Ferns are a group of vascular plants that reproduce via spores. In Slavic folklore, there is a legend that the one who finds a blooming fern will be happy and lucky forever. In fact, ferns don’t bloom at all, but these cuties still can bring joy and happiness to your home as houseplants.
What is unique about ferns?
These plants have lived on the planet since the Carboniferous period, so they are pretty ancient! During these prehistoric times, ferns were much more giant. Mostly they were growing gigantic trees. Now their sizes vary from 0, 39 - 0, 47 inches to 30ft or even 80 ft.
Also, they are notable for their way of reproducing - they reproduce via spores, so they have no flowers and seeds in the classical meaning. Ferns have two detached living stages, and there are no other plants like that in the world. These stages are called sporophyte plant and gametophyte. Spores grow into a gametophyte, a tiny plant. This reproductive mechanism is a key to classifying them, and this is the main characteristic that distinguishes them from other plants.
How can they be helpful?
There are a lot of fern species that are used for consumption and medical purposes. For example, ostrich fern (Matteuccia struthiopteris) was eaten by North American indigenous nations and is still cultivated for this purpose. In eastern Asian cuisines, an osmunda and Pteridium (eagle fern) are often used; however, there are debates about their carcinogenic qualities. Different types of ferns can be used for curing stomach aches and parasitic invasions, such as royal ferns, rock ferns, mountain wood ferns, bracken ferns, etc. Many of them are also helpful with blood problems. Ferns’ medical qualities can be used in treating rheumatism, lung problems, and even gynecological issues.
How to keep them indoors?
As you have already noticed, ferns aren’t only pretty but functional in different ways. But their practical qualities aren’t the key reasons to own these plants. Of course, the aesthetic purpose is the main cause why people decide to keep them as green pets. So here’s the list of what these plants do and don’t like.
Various species of ferns prefer different temperatures. In the wild, you can find some species in the Arctic and Antarctic regions. But mostly, they are into warm weather. In domestic conditions, the average room temperature from 65 to 70˚F (18-21˚C) is the best. Don’t worry if it’s slightly hotter in your apartment. In this case, just water the plant slightly more often. But when the temperature drops lower than 50˚F (10˚C), the ferns won’t be pleased. Remember, indoors; these plants love stability, so don’t keep them too close to hot objects or next to windows or doors in the winter.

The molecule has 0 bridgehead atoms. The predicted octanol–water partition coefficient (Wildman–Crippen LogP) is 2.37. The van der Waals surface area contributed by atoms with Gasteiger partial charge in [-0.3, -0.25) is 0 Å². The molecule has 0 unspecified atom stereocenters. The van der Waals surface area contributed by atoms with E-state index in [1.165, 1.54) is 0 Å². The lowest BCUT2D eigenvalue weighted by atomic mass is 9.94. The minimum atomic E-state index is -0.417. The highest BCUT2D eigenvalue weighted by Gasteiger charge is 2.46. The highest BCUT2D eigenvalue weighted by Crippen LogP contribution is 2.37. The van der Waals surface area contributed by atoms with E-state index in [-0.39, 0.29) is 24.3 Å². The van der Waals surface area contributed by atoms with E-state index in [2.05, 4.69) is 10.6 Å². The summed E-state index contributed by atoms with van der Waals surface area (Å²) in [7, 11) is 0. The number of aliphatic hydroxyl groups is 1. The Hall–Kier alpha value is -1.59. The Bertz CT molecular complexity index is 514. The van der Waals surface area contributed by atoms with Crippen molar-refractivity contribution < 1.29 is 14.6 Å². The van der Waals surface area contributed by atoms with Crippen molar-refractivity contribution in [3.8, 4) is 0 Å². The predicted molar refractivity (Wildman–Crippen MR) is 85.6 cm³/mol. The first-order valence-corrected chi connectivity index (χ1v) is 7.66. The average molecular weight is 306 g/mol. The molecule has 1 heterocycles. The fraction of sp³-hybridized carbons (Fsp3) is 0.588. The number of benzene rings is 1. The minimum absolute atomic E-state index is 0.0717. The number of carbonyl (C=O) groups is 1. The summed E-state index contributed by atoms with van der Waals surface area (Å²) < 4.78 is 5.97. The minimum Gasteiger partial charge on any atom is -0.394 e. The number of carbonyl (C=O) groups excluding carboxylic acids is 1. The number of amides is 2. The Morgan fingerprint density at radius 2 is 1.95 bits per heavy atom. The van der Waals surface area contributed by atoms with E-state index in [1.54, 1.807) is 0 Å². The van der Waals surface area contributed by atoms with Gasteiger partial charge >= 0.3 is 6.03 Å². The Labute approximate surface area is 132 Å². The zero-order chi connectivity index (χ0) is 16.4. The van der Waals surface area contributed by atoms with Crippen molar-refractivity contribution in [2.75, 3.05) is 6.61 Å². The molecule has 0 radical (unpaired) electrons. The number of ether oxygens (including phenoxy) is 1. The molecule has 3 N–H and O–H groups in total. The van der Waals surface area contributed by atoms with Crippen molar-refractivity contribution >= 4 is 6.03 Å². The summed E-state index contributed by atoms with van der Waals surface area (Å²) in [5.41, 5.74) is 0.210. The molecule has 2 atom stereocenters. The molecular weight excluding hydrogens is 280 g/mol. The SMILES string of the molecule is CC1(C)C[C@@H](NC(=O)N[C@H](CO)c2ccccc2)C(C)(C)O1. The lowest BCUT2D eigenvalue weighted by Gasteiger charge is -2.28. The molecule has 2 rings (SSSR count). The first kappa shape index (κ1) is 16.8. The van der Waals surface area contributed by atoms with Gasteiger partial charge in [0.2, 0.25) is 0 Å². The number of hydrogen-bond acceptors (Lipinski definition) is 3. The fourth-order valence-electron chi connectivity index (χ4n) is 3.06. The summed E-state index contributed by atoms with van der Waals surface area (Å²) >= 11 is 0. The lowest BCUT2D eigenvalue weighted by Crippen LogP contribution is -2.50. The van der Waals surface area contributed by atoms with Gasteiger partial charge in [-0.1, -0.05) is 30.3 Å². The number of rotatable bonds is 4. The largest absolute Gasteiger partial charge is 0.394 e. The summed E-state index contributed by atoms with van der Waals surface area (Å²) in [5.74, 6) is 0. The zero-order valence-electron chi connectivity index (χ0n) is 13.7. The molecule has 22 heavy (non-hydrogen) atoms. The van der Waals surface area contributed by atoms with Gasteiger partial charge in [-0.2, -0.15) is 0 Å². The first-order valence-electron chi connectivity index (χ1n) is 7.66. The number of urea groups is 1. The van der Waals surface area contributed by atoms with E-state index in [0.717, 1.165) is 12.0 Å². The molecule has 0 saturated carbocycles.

When it comes to sunlight, you need a perfect balance. First of all, ferns need a lot of light, but they must be indirect. So you should place your plant on north or east-facing windows. These plants can tolerate low-light conditions for some time, but constant lack of it can cause changes in the foliage color — leaves will become yellowish. The plant’s development will slow down. But there are some species for which lack of light won’t be a problem. For example, maidenhair, rabbit’s foot, lemon button, and many others will handle low light perfectly! Just give them enough moisture.
Watering and humidity
Ferns adore water, so be sure that their soil is moist enough but not constantly wet. For watering, choose the water at room temperature. Another important thing - don’t let the soil dry completely between waterings. However, some species will tolerate dry soil (rabbit’s feet, Japanese holy ferns, etc.).
Also, ferns thrive in high humidity, so don’t hesitate to mist your green pets. If you notice that the air in your home is too dry, place the pot in a shallow container filled with pebbles and water (but make sure that the pot itself does not touch the water). This will increase the humidity near your green pet.
The best soil for ferns is the one with a high amount of nutrients and good drainage. Some soil mixes that include high peat content, perlite, etc., are excellent because they ensure regular aeration. At the same time, such potting mix ingredients keep it moist between the waterings. When you choose the soil, you should keep in mind the type of your fern. For most species, slightly acidic and neutral soils are a perfect choice. But if you are an owner of maidenhair fern, you need more alkaline soil.
Ferns have different qualities, gastronomical, medical, and, of course, aesthetic. And the most important thing is that it's so easy to take care of them! We encourage you to adopt this lush cutie soon if you don’t have any ferns in your home oasis yet.